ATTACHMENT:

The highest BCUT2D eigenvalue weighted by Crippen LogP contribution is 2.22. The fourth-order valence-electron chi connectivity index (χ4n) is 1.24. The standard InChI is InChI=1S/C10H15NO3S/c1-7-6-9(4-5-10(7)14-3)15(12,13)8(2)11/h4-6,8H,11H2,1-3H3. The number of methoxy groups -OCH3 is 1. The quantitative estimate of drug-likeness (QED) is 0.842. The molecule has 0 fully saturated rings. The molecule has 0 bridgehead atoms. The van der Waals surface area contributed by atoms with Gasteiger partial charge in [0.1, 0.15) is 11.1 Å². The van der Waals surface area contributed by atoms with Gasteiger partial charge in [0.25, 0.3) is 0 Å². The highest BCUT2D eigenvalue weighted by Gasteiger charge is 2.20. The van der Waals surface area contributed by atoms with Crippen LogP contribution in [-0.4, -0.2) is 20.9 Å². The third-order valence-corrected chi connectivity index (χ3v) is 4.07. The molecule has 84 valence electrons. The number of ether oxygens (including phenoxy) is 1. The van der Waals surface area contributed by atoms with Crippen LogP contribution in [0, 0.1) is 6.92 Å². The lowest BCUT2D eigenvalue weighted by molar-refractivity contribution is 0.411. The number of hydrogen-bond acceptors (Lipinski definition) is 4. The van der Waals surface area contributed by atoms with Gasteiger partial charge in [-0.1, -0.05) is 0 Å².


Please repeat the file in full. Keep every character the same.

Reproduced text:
The highest BCUT2D eigenvalue weighted by Crippen LogP contribution is 2.22. The fourth-order valence-electron chi connectivity index (χ4n) is 1.24. The standard InChI is InChI=1S/C10H15NO3S/c1-7-6-9(4-5-10(7)14-3)15(12,13)8(2)11/h4-6,8H,11H2,1-3H3. The number of methoxy groups -OCH3 is 1. The quantitative estimate of drug-likeness (QED) is 0.842. The molecule has 0 fully saturated rings. The molecule has 0 bridgehead atoms. The van der Waals surface area contributed by atoms with Gasteiger partial charge in [0.1, 0.15) is 11.1 Å². The van der Waals surface area contributed by atoms with Gasteiger partial charge in [0.25, 0.3) is 0 Å². The highest BCUT2D eigenvalue weighted by Gasteiger charge is 2.20. The van der Waals surface area contributed by atoms with Crippen LogP contribution in [-0.4, -0.2) is 20.9 Å². The third-order valence-corrected chi connectivity index (χ3v) is 4.07. The molecule has 84 valence electrons. The number of ether oxygens (including phenoxy) is 1. The van der Waals surface area contributed by atoms with Crippen LogP contribution in [0, 0.1) is 6.92 Å². The lowest BCUT2D eigenvalue weighted by molar-refractivity contribution is 0.411. The number of hydrogen-bond acceptors (Lipinski definition) is 4. The van der Waals surface area contributed by atoms with Gasteiger partial charge in [-0.1, -0.05) is 0 Å².